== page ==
label Redirect 1

Summary

The labeled statement can be used with break or continue statements. It is prefixing a statement with an identifier which you can refer to.

Syntax

label :
   statement
label
Any JavaScript identifier that is not a reserved word.
statement
Statements. break can be used with any labeled statement, and continue can be used with looping labeled statements.

Description

You can use a label to identify a loop, and then use the break or continue statements to indicate whether a program should interrupt the loop or continue its execution.

Note that JavaScript has NO goto statement, you can only use labels with break or continue.

Avoid using labels

Labels are not very commonly used in JavaScript since they make programs harder to read and understand. As much as possible, avoid using labels and, depending on the cases, prefer calling functions or throwing an error.

Examples

Using a labeled continue with for loops

var i, j;

loop1:
for (i = 0; i < 3; i++) {      //The first for statement is labeled "loop1"
   loop2:
   for (j = 0; j < 3; j++) {   //The second for statement is labeled "loop2"
      if (i == 1 && j == 1) {
         continue loop1;
      }
      console.log("i = " + i + ", j = " + j);
   }
}

// Output is:
//   "i = 0, j = 0"
//   "i = 0, j = 1"
//   "i = 0, j = 2"
//   "i = 1, j = 0"
//   "i = 2, j = 0"
//   "i = 2, j = 1"
//   "i = 2, j = 2"
// Notice how it skips both "i = 1, j = 1" and "i = 1, j = 2"

Using a labeled continue statement

Given an array of items and an array of tests, this example counts the number of items that passes all the tests.

var itemsPassed = 0;
var i, j;

top:
for (i = 0; i < items.length; i++){
  for (j = 0; j < tests.length; j++)
    if (!tests[j].pass(items[i]))
      continue top;
    itemsPassed++;
}

Using a labeled break with for loops

var i, j;

loop1:
for (i = 0; i < 3; i++) {      //The first for statement is labeled "loop1"
   loop2:
   for (j = 0; j < 3; j++) {   //The second for statement is labeled "loop2"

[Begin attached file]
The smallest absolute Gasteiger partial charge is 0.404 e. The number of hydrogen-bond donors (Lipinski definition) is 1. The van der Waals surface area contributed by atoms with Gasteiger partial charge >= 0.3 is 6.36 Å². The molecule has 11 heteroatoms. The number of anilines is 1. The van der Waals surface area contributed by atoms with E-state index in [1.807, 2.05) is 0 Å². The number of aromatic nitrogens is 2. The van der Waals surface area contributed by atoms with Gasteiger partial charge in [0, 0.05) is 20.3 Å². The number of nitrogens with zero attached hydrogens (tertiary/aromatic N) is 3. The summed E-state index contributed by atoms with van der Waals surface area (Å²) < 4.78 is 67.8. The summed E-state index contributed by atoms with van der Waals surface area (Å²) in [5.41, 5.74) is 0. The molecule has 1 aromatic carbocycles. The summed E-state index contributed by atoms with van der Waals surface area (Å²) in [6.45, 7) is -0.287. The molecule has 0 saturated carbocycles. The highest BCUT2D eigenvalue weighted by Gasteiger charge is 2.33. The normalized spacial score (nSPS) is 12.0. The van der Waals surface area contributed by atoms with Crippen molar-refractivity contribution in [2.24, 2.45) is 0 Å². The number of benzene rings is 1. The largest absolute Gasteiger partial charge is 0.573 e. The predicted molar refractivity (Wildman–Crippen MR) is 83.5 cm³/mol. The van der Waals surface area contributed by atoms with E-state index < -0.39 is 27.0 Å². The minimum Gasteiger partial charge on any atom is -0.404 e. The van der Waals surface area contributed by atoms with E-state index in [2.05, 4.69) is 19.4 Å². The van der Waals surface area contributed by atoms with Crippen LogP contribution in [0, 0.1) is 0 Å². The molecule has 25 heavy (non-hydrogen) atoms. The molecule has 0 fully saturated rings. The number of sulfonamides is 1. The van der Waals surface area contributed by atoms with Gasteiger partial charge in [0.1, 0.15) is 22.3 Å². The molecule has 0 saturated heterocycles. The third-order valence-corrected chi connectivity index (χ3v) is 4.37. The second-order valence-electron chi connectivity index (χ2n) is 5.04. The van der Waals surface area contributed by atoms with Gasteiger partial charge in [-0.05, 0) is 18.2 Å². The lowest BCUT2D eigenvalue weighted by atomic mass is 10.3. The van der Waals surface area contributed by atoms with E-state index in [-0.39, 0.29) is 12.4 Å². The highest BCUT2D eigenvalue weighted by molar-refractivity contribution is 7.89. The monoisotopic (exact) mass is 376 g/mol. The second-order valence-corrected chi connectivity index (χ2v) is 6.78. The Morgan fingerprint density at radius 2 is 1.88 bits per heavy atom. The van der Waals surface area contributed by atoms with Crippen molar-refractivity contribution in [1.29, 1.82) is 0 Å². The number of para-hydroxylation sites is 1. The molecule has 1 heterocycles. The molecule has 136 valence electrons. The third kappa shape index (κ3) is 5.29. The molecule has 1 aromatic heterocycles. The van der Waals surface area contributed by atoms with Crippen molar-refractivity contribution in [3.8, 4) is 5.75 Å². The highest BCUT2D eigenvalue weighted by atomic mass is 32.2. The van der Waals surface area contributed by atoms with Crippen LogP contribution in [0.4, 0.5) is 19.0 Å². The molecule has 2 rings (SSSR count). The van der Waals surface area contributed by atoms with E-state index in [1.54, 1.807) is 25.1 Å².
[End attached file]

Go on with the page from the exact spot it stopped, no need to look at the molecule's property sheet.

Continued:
if (i == 1 && j == 1) {
         break loop1;
      }
      console.log("i = " + i + ", j = " + j);
   }
}

// Output is:
//   "i = 0, j = 0"
//   "i = 0, j = 1"
//   "i = 0, j = 2"
//   "i = 1, j = 0"
// Notice the difference with the previous continue example

Using a labeled break statement

Given an array of items and an array of tests, this example determines whether all items pass all tests.

var allPass = true;
var i, j;

top:
for (i = 0; items.length; i++)
  for (j = 0; j < tests.length; i++)
    if (!tests[j].pass(items[i])){
      allPass = false;
      break top;
    }

Specifications

Specification Status Comment
ECMAScript 3rd Edition Standard Initial definition. Implemented in JavaScript 1.2
ECMAScript 5.1 (ECMA-262)
The definition of 'Labelled statement' in that specification.
Standard  
ECMAScript 6 (ECMA-262)
The definition of 'Labelled statement' in that specification.
Draft  

Browser compatibility

Feature Chrome Firefox (Gecko) Internet Explorer Opera Safari
Basic support (Yes) (Yes) (Yes) (Yes) (Yes)
Feature Android Chrome for Android Firefox Mobile (Gecko) IE Mobile Opera Mobile Safari Mobile
Basic support (Yes) (Yes) (Yes) (Yes) (Yes) (Yes)

See also

Document Tags and Contributors

 Last updated by: Sheppy,